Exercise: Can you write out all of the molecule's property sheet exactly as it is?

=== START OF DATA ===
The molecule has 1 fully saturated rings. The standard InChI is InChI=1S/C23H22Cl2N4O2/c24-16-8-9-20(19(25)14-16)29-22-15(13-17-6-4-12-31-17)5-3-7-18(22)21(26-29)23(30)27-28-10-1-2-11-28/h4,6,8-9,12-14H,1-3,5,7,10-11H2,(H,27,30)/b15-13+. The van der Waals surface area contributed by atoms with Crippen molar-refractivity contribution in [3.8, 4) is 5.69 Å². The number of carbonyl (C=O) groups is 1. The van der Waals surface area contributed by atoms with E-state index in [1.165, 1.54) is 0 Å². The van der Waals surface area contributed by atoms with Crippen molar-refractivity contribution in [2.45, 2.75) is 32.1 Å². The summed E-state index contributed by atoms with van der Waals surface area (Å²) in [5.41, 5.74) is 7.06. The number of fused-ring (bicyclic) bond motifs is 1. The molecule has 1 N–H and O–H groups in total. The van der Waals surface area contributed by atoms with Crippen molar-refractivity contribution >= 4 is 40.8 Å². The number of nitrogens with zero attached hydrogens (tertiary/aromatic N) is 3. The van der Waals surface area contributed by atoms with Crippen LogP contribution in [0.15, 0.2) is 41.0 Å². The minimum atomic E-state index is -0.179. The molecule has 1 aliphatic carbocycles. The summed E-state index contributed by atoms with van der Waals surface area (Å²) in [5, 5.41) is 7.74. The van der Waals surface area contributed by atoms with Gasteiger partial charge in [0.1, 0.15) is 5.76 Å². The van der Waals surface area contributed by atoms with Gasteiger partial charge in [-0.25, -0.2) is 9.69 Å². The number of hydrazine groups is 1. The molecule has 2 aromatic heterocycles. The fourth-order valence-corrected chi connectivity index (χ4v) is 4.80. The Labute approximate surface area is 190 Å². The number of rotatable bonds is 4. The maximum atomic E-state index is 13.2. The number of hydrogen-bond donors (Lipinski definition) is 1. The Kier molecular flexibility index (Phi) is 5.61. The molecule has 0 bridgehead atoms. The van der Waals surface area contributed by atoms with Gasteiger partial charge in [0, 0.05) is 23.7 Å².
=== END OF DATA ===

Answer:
The molecule has 1 fully saturated rings. The standard InChI is InChI=1S/C23H22Cl2N4O2/c24-16-8-9-20(19(25)14-16)29-22-15(13-17-6-4-12-31-17)5-3-7-18(22)21(26-29)23(30)27-28-10-1-2-11-28/h4,6,8-9,12-14H,1-3,5,7,10-11H2,(H,27,30)/b15-13+. The van der Waals surface area contributed by atoms with Crippen molar-refractivity contribution in [3.8, 4) is 5.69 Å². The number of carbonyl (C=O) groups is 1. The van der Waals surface area contributed by atoms with E-state index in [1.165, 1.54) is 0 Å². The van der Waals surface area contributed by atoms with Crippen molar-refractivity contribution in [2.45, 2.75) is 32.1 Å². The summed E-state index contributed by atoms with van der Waals surface area (Å²) in [5.41, 5.74) is 7.06. The number of fused-ring (bicyclic) bond motifs is 1. The molecule has 1 N–H and O–H groups in total. The van der Waals surface area contributed by atoms with Crippen molar-refractivity contribution >= 4 is 40.8 Å². The number of nitrogens with zero attached hydrogens (tertiary/aromatic N) is 3. The van der Waals surface area contributed by atoms with Crippen LogP contribution in [0.15, 0.2) is 41.0 Å². The minimum atomic E-state index is -0.179. The molecule has 1 aliphatic carbocycles. The summed E-state index contributed by atoms with van der Waals surface area (Å²) in [5, 5.41) is 7.74. The van der Waals surface area contributed by atoms with Gasteiger partial charge in [0.1, 0.15) is 5.76 Å². The van der Waals surface area contributed by atoms with Gasteiger partial charge in [-0.25, -0.2) is 9.69 Å². The number of hydrazine groups is 1. The molecule has 2 aromatic heterocycles. The fourth-order valence-corrected chi connectivity index (χ4v) is 4.80. The Labute approximate surface area is 190 Å². The number of rotatable bonds is 4. The maximum atomic E-state index is 13.2. The number of hydrogen-bond donors (Lipinski definition) is 1. The Kier molecular flexibility index (Phi) is 5.61. The molecule has 0 bridgehead atoms. The van der Waals surface area contributed by atoms with Gasteiger partial charge in [0, 0.05) is 23.7 Å².